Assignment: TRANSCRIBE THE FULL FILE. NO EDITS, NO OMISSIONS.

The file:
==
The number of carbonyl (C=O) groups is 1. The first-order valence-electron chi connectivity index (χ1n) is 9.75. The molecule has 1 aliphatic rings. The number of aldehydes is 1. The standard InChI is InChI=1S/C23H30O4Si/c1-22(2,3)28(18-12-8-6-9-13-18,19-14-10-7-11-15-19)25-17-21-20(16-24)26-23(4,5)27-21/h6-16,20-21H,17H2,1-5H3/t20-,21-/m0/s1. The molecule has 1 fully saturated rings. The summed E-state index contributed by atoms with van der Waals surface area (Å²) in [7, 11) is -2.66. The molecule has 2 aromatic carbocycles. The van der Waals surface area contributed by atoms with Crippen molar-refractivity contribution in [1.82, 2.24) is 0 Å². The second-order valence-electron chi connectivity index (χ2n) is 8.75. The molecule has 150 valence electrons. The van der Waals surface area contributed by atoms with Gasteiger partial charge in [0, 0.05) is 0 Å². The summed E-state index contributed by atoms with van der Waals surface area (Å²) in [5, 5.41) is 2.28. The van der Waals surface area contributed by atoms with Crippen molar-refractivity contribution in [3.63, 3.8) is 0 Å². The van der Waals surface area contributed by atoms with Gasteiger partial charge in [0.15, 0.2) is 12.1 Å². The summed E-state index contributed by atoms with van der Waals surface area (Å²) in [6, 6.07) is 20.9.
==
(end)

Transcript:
The number of carbonyl (C=O) groups is 1. The first-order valence-electron chi connectivity index (χ1n) is 9.75. The molecule has 1 aliphatic rings. The number of aldehydes is 1. The standard InChI is InChI=1S/C23H30O4Si/c1-22(2,3)28(18-12-8-6-9-13-18,19-14-10-7-11-15-19)25-17-21-20(16-24)26-23(4,5)27-21/h6-16,20-21H,17H2,1-5H3/t20-,21-/m0/s1. The molecule has 1 fully saturated rings. The summed E-state index contributed by atoms with van der Waals surface area (Å²) in [7, 11) is -2.66. The molecule has 2 aromatic carbocycles. The van der Waals surface area contributed by atoms with Crippen molar-refractivity contribution in [1.82, 2.24) is 0 Å². The second-order valence-electron chi connectivity index (χ2n) is 8.75. The molecule has 150 valence electrons. The van der Waals surface area contributed by atoms with Gasteiger partial charge in [0, 0.05) is 0 Å². The summed E-state index contributed by atoms with van der Waals surface area (Å²) in [5, 5.41) is 2.28. The van der Waals surface area contributed by atoms with Crippen molar-refractivity contribution in [3.63, 3.8) is 0 Å². The van der Waals surface area contributed by atoms with Gasteiger partial charge in [0.15, 0.2) is 12.1 Å². The summed E-state index contributed by atoms with van der Waals surface area (Å²) in [6, 6.07) is 20.9.